However, this campaign is also a good case study for demonstrating how online engagement does not necessarily translate into offline action at the same scale: although there was substantial engagement across Reclaim Australia’s and the Australian Liberty Alliances’ Facebook pages, with one video viewed more than 400,000 times, only about 250 people mobilised offline in protests on the ground. Furthermore, before its Facebook page was removed in May 2017, the UPF had 120,000 likes, and UPF chairman Blair Cottrell’s currently active Twitter profile has more than 20,000 followers, but the UPF’s largest rally to date drew 600–1,000 supporters to Bendigo in 2015 to protest the building of a mosque. This demonstrates that online group ‘membership’ does not necessarily translate to offline action. This further indicates that there is a distinct lack of coordination between online activism and offline action, making it difficult to discern the actual nature of the threat posed.
Although the influence and threat of far-right extremism in Australia should not be overstated, it remains clear that there does exist a real and growing threat. ASIO’s last seven annual reports confirm a distinct rise in the activity of far-right extremist groups and has stated that the far right is likely to have a tangible effect on Australia’s security environment. Indeed, in 2016, Australia saw the first conviction of an individual under terrorism legislation for far-right motivated violence. The trajectory of far-right motivated violence in Australia suggests that this may not be an isolated incident, and security personnel need to be prepared for the possibility of further violence in the future.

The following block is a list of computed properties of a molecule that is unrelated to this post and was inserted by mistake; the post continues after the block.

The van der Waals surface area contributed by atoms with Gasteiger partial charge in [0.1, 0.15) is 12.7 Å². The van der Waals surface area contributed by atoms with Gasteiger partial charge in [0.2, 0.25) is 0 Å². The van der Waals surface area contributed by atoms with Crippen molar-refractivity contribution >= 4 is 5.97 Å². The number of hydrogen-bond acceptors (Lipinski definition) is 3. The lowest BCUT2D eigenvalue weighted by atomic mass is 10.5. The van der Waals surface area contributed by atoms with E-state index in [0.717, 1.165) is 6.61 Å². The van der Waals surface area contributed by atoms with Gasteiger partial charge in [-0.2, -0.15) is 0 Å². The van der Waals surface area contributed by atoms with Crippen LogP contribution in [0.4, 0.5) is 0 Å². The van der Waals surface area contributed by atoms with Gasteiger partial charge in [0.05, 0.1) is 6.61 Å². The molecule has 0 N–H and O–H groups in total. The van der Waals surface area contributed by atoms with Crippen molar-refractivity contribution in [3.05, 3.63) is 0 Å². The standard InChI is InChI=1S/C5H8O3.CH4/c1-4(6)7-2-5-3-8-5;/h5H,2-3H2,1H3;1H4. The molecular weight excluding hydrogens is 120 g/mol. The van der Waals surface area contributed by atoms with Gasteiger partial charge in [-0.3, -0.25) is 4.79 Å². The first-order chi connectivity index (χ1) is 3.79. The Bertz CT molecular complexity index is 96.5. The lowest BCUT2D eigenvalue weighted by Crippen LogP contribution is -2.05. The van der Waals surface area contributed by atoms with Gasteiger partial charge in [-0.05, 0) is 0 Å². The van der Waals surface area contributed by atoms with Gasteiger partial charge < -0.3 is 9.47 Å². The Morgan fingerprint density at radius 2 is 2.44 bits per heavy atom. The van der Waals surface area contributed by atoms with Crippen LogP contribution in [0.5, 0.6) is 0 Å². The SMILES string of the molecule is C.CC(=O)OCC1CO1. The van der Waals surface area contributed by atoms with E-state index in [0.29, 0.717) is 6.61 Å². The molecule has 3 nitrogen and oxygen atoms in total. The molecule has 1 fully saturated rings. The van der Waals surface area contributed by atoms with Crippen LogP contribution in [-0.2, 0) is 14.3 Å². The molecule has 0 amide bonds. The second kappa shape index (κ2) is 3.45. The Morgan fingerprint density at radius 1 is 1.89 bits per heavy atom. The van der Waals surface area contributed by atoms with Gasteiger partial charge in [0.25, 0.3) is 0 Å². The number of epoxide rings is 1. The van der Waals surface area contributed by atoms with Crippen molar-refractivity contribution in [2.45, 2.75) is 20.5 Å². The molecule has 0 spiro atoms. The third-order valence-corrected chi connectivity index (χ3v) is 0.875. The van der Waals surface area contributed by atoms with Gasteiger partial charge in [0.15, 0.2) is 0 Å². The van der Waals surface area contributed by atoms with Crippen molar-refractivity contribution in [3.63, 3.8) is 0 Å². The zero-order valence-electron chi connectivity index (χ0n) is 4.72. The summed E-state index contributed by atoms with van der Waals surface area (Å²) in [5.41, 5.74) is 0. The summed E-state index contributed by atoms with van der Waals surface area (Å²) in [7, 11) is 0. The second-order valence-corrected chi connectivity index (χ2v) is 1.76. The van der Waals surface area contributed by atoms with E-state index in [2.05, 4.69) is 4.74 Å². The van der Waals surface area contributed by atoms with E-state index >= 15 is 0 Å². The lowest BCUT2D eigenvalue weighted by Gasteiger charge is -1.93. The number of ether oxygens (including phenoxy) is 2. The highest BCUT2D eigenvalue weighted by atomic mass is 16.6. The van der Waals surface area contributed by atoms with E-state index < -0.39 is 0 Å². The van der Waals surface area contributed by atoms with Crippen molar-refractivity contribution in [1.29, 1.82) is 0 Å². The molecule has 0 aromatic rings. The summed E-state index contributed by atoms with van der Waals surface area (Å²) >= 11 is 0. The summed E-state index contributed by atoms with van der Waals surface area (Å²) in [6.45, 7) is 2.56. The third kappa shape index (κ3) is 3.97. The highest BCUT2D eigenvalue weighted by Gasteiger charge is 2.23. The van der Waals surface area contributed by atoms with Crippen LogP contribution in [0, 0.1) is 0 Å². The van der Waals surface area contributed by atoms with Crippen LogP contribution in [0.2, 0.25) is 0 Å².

1. Groups included the Australia First Movement (1930s); Nazi National Socialist Party of Australia / National Front of Australia (1960s); Australian National Alliance (1970s); National Action (neo-Nazi) and Blood & Honour (1980s); Australian Nationalist Movement (1990s); and Australia First Party 1996.↩
This piece was originally published on September 9, 2018 in the Ctrl Alt-Right Delete newsletter. To read the full September 9 Ctrl Alt-Right Delete in which it appeared, click here.